Hairy Little Cork People

Portugal produces about half the cork harvested annually in the world. So it’s not surprising that I came across field after field of strange looking trees while visiting this summer. I thought maybe Tim Burton had a hand in this, but it turns out these were cork oak trees whose trunks had been stripped of bark…which is the cork. It’s harvested  every nine years giving it enough time to grow a new layer, and continues for about 125 years, the life of your average cork oak tree!

While cork has many uses, keeping our wine bottles happily sealed is what it’s best known for. So what to do with all th0se corks? Make hairy little people of course.


  • wine corks
  • wool roving
  • pipe cleaners
  • googly eyes
  • double sided tape
  • white glue
  • scissors
  • wire
  • paper clips
  • wire cutters
  • odds and ends to decorate like beads etc.
  • piece of wood, nails, hammer


1. I used an old piece of wood and hammered a few nails through it so they poked through the other side by about a 1/4″. Corks were then placed on top of each nail. This not only provided a great support for working on the corks, but also a neat way to display them afterwards.

2. Wool roving is perfect to use for making hairstyles for your cork people. It comes in wonderful colours and is so easy to manipulate. It’s easy to find in knitting stores like Romni Wools in Toronto and looks like this. You can twist long, thin sections around pieces of wire, give it a crazy shape, and poke the bottom into the cork. You can also attach tufts of wool using paper clips cut into u shapes.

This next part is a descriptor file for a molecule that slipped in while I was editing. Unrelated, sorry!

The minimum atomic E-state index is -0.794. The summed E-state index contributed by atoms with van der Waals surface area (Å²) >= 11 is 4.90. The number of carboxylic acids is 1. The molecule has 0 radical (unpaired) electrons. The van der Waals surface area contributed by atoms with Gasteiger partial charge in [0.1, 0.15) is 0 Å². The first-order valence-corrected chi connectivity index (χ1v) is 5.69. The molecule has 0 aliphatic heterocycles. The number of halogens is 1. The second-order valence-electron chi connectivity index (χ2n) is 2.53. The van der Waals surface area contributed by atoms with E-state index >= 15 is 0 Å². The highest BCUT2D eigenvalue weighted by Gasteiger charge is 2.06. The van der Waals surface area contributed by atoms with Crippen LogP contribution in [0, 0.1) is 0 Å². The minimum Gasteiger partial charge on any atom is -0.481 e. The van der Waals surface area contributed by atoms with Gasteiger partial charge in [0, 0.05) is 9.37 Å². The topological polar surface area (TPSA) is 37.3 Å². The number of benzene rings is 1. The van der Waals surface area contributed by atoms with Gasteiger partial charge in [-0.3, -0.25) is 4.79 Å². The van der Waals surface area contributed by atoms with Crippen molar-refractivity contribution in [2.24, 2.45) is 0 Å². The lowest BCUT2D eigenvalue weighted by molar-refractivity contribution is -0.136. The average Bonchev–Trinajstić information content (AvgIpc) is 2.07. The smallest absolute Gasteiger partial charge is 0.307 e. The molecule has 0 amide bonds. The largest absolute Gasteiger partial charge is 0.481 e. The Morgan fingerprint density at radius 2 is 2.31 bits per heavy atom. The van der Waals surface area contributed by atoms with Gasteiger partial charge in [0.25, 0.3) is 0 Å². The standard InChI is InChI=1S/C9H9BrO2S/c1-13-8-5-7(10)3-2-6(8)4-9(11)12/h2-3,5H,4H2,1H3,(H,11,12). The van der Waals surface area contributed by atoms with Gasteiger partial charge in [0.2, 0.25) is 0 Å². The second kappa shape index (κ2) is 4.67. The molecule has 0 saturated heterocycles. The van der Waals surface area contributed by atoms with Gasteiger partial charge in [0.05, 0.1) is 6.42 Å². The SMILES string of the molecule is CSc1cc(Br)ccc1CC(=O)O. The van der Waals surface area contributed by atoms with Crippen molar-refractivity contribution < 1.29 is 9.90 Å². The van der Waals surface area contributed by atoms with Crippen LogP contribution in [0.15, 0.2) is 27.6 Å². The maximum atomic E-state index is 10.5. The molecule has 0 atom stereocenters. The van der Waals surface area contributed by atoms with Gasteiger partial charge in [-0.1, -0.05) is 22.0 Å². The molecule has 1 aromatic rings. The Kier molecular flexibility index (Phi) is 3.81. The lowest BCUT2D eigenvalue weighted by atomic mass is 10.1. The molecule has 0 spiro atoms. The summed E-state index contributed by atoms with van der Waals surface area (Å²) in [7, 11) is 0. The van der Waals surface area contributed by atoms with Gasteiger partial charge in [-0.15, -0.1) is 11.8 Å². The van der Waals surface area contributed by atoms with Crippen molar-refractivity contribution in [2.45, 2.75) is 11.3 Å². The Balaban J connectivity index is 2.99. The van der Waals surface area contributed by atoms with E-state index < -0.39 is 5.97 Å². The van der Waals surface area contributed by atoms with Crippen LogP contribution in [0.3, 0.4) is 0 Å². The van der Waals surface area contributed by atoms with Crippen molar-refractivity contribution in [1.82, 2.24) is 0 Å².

3. Pipe cleaners are also great for styling your corks. They poke into the surface easily and can be twisted around a pencil, kept straight, or decorated with beads.

4. When the mad hairstylist in you is satisfied, attach googly eyes with small pieces of double sided tape, or with white glue if you prefer. The wooden base can always be painted to display your fabulous hairy cork people.


1 Comment

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One response to “Hairy Little Cork People

  1. Pingback: Omuleţi din plută | D-ale copilăriei

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